After the murder of Julius Caeser, Shakespeare has Mark Antony deliver a soliloquy wherein he selects this particular phrase to inflame the wrath of the masses against the assassins of the dead Emperor and implore them to deliver dreadful vengeance, even invoking the spirit of the departed Caesar to rise up from the dead and echo his call.
It’s doubtful whether either Don Revie or Dave Sexton dipped into their Complete Works of Shakespeare in search of such emotive prose to inspire their teams ahead of the 1970 FA Cup final between Leeds United and Chelsea, but given the events in the game that followed and the subsequent replay at Old Trafford some 18 days later, they may well have done so.
The game that took place on 11 April has been variously described as barbaric, spectacular and iconic, in not very equal measures. Given the enmity that existed between the two sets of players, however, none of that was particularly surprising. Throw in the condition of the supposedly hallowed Wembley turf being turned into something resembling “Goodwin Sands” according to BBC commentator Kenneth Wolstenholme – thanks to the ‘Horse of the Year Show’ being held there a few days previously – and you had all the ingredients for a game full of anger, spite and not a little outstanding skill.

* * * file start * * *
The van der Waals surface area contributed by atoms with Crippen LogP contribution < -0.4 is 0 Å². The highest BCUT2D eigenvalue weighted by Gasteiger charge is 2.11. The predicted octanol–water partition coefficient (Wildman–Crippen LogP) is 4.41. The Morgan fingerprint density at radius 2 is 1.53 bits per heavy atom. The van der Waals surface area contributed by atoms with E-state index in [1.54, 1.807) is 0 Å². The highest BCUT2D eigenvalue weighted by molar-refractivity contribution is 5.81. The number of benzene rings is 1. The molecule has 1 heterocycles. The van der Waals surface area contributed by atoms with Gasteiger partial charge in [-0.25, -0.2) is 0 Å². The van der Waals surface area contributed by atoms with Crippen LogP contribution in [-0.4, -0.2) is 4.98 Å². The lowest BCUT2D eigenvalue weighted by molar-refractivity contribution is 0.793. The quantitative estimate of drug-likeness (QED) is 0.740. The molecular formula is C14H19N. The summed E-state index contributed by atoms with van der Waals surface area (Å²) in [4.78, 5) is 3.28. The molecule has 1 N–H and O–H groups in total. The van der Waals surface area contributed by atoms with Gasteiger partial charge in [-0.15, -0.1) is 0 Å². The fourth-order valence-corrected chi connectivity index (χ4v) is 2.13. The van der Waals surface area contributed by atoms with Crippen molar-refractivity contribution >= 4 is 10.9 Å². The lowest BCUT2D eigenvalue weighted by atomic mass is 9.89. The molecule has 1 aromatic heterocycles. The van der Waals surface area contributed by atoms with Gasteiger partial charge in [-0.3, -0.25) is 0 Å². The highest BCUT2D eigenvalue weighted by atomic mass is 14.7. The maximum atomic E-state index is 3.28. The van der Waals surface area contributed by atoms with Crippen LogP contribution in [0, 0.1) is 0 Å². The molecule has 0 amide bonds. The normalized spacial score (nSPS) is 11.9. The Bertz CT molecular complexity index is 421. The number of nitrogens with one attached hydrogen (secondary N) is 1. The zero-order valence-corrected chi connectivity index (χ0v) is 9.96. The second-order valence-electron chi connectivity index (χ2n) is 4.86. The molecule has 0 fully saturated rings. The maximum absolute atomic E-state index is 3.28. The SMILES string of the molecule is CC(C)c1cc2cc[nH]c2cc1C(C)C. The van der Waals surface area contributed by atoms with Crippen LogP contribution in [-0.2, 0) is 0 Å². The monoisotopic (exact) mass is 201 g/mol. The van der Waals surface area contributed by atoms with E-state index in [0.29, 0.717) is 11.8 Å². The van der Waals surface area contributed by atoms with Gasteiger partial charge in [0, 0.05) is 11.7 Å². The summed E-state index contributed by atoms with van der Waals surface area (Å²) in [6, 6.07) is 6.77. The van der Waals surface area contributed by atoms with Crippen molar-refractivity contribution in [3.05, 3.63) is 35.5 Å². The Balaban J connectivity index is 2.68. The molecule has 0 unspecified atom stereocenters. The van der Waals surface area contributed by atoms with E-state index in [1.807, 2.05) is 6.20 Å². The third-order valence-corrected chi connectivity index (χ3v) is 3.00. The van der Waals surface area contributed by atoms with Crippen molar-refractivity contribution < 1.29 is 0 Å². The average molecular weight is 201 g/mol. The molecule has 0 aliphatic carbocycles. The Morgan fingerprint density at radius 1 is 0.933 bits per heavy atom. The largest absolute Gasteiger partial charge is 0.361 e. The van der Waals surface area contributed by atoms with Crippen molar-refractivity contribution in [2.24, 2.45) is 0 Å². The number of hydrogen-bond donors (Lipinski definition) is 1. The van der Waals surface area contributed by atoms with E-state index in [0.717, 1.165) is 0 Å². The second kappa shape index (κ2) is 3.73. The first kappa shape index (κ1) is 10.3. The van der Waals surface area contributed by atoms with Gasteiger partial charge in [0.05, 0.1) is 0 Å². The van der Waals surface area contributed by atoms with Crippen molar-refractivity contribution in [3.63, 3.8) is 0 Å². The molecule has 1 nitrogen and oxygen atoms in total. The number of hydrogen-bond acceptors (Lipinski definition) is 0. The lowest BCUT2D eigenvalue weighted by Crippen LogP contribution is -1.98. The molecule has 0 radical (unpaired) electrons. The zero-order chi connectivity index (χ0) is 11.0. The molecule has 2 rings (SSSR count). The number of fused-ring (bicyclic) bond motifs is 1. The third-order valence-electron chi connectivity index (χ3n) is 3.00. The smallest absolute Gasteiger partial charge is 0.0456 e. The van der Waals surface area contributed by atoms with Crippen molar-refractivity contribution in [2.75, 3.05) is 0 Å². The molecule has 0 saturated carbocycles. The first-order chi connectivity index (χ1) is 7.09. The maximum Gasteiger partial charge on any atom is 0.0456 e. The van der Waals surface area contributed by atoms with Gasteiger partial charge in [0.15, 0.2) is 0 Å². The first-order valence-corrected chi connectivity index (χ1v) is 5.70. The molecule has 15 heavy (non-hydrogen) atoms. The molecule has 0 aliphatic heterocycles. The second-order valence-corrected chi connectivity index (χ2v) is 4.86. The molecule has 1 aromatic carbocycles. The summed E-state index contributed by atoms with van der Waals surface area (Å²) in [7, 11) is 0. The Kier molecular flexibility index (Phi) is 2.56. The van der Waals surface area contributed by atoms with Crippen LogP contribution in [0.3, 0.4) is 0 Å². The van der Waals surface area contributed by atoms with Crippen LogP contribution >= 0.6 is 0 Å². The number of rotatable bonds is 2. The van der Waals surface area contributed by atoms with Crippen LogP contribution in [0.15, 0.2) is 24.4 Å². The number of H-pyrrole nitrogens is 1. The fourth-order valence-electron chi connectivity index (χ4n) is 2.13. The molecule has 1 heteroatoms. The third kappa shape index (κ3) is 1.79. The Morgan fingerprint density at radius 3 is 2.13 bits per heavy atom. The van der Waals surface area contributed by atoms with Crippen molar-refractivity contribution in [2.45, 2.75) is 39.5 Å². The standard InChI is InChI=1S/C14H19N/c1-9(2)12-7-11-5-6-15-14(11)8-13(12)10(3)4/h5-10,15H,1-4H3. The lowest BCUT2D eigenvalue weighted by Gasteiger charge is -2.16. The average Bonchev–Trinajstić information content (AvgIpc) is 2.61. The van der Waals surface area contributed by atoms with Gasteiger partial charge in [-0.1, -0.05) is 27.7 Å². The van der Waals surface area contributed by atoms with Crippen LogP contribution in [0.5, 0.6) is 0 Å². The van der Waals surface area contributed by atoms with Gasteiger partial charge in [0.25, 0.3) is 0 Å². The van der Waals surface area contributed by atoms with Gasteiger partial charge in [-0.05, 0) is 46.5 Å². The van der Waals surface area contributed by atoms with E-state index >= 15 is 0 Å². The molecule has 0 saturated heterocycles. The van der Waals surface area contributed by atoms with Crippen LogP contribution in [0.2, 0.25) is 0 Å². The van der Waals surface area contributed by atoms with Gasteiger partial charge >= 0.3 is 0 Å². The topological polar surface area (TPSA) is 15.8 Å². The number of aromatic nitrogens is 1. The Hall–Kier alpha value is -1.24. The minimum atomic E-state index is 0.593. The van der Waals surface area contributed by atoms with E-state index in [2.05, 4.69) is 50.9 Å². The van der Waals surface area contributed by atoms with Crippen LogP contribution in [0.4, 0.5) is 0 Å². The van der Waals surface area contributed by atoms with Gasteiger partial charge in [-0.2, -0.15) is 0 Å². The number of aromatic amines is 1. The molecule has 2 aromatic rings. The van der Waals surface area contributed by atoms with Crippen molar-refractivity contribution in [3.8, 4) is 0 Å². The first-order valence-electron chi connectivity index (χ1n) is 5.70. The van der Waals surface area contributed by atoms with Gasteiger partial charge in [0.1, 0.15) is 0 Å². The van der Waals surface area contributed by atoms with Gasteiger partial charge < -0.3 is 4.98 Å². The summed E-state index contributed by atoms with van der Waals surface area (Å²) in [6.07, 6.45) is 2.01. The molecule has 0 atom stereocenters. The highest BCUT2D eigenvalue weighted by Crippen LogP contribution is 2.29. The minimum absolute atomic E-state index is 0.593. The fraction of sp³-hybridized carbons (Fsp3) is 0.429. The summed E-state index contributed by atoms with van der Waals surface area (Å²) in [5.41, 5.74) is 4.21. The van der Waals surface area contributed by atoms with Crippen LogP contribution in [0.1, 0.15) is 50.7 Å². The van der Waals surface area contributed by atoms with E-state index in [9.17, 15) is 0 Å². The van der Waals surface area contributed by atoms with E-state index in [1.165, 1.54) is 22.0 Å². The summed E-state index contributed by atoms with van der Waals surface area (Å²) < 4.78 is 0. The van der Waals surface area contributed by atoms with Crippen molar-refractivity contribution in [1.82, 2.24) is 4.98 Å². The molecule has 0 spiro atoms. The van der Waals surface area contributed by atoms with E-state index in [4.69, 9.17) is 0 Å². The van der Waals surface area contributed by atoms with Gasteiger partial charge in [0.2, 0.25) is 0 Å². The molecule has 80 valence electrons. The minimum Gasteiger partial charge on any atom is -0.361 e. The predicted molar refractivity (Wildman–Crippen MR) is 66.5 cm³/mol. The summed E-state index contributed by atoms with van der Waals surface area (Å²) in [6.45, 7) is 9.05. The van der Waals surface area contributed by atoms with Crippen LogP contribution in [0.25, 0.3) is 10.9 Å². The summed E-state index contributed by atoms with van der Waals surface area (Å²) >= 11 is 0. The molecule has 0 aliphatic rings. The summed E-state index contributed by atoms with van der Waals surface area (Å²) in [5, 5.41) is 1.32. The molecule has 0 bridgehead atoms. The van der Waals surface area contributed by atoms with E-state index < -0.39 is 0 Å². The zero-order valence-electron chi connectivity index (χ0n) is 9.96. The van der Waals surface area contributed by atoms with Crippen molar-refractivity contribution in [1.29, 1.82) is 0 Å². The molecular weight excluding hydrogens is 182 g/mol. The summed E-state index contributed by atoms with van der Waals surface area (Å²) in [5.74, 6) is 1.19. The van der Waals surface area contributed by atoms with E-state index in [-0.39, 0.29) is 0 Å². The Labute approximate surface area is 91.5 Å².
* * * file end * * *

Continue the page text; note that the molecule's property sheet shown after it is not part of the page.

Like two cage-fighters the teams snarled and spat venom at each other across 120 minutes of normal and extra time at Wembley, then locked down the ire only to release its pent-up force, enhanced by frustration, a couple of weeks later in Manchester. After the first drawn cup final at Wembley, and the first since Barnsley and West Bromwich Albion played out a deadlocked game at Crystal Palace in 1912, some 28 million viewers – the second-largest UK television audience of all-time for a sporting event, topped only by the 1966 World Cup final – were seduced into watching the seething malevolence of the replay. They were rewarded with drama aplenty.